“We support the EPA’s efforts to finalize the rule in order to reap the significant public health benefits as indicated by the Agency’s analysis,” the companies wrote in their joint statement. “There ought to be no further delay.”

View Liz Judge's blog posts
16 March 2011, 11:55 AM
House committee passes Dirty Air Act, while the Senate debates it
Rep. Fred Upton (R-Mi.)

As I write this, the Senate is debating an amendment to a small business bill that would block the Environmental Protection Agency from setting limits on carbon dioxide emissions from the nation's biggest polluters.

We've been making a lot of noise about this effort to cripple the EPA and obstruct health- and science-based standards for climate change pollution, but in the last couple of days, things are reaching a boil in Congress.

The engineers of this push to protect dirty energy corporations, you will recall, are Rep. Fred Upton (R-MI) and Sen. James Inhofe (R-OK). Both have introduced nearly identical companion bills in the House and Senate. But yesterday, the House Energy and Commerce Committee, on which Rep. Upton sits as chair, passed his Dirty Air Act. This means it is bound for the House floor for a full chamber vote sometime in the next few weeks, likely before the House's Easter recess.

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View Sam Edmondson's blog posts
16 March 2011, 10:52 AM
Protections will save 17,000 lives every year, protect children's health
Administrator Lisa Jackson and students this morning. Photo: EPA.gov

Two decades ago, Congress promised the American public major reductions of the most dangerous air pollutants—toxics such as mercury, arsenic and lead that cause major health problems and can lead even to premature death. Today, after a long struggle in which Earthjustice proudly participated, the U.S. Environmental Protection Agency took historic action to clean up the worst of all toxic air offenders: coal-fired power plants.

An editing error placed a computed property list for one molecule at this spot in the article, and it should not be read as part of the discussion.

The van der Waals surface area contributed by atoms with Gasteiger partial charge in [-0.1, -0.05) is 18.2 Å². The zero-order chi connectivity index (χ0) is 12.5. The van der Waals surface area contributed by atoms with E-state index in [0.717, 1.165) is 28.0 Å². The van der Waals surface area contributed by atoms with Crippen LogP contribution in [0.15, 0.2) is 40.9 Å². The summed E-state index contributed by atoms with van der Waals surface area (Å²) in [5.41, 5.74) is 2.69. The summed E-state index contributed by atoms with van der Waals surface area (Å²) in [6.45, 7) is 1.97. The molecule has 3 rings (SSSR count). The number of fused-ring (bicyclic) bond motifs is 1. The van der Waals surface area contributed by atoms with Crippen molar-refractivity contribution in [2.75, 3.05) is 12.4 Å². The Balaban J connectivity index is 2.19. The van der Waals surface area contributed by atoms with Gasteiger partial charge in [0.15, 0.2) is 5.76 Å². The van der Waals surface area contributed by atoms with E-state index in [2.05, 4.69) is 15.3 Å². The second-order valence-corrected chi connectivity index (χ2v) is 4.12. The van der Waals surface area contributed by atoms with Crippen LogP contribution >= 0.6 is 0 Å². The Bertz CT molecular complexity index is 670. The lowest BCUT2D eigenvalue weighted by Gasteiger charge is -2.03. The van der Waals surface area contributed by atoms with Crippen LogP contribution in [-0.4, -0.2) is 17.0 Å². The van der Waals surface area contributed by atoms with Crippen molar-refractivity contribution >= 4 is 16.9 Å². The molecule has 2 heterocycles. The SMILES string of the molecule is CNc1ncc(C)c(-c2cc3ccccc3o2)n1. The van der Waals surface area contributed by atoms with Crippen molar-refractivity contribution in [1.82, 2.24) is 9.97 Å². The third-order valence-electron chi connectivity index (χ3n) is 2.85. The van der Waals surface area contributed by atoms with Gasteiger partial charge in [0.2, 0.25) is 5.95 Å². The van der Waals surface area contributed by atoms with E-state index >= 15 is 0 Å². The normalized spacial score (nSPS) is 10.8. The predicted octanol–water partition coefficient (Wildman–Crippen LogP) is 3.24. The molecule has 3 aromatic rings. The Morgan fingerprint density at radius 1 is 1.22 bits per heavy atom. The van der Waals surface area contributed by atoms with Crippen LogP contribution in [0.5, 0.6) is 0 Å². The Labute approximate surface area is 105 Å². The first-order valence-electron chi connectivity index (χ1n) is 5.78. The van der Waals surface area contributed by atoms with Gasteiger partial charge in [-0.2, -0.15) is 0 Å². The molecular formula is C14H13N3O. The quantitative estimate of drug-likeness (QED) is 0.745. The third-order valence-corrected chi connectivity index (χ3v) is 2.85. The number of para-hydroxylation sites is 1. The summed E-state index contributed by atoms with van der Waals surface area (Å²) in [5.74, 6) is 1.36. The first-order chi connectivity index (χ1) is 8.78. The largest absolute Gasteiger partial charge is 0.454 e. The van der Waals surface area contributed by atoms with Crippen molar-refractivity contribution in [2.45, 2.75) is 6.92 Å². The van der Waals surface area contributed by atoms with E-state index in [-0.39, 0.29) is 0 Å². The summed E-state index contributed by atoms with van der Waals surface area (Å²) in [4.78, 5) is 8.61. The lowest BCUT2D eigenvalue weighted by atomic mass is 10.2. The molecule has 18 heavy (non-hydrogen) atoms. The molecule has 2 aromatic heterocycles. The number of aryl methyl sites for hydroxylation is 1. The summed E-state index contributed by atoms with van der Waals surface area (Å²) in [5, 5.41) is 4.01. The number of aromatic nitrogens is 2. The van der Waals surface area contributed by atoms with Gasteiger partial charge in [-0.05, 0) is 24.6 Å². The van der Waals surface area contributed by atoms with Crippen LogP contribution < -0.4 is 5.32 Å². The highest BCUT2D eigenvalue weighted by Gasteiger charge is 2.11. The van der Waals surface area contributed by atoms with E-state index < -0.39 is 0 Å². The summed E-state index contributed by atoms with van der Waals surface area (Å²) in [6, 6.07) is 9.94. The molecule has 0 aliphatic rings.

These unrivaled sources of toxic air pollution—which damage our lungs and hearts, threaten the health and well-being of children across the U.S., and contribute to the toxic burden shouldered by low-income and communities of color—have never been required to limit their emissions of toxic air. Until now.

At a press conference this morning, EPA Administrator Lisa Jackson announced her agency’s new health protections against these dangerous pollution sources and signed the proposal flanked by kids from a local elementary school in S.W. Washington, D.C. Cleaning up coal-fired power plants will create a better, cleaner future for these and other kids across the country. One particularly notable example: when the health protections take effect in 2016, the EPA estimates that as many as 17,000 lives will be saved… every year.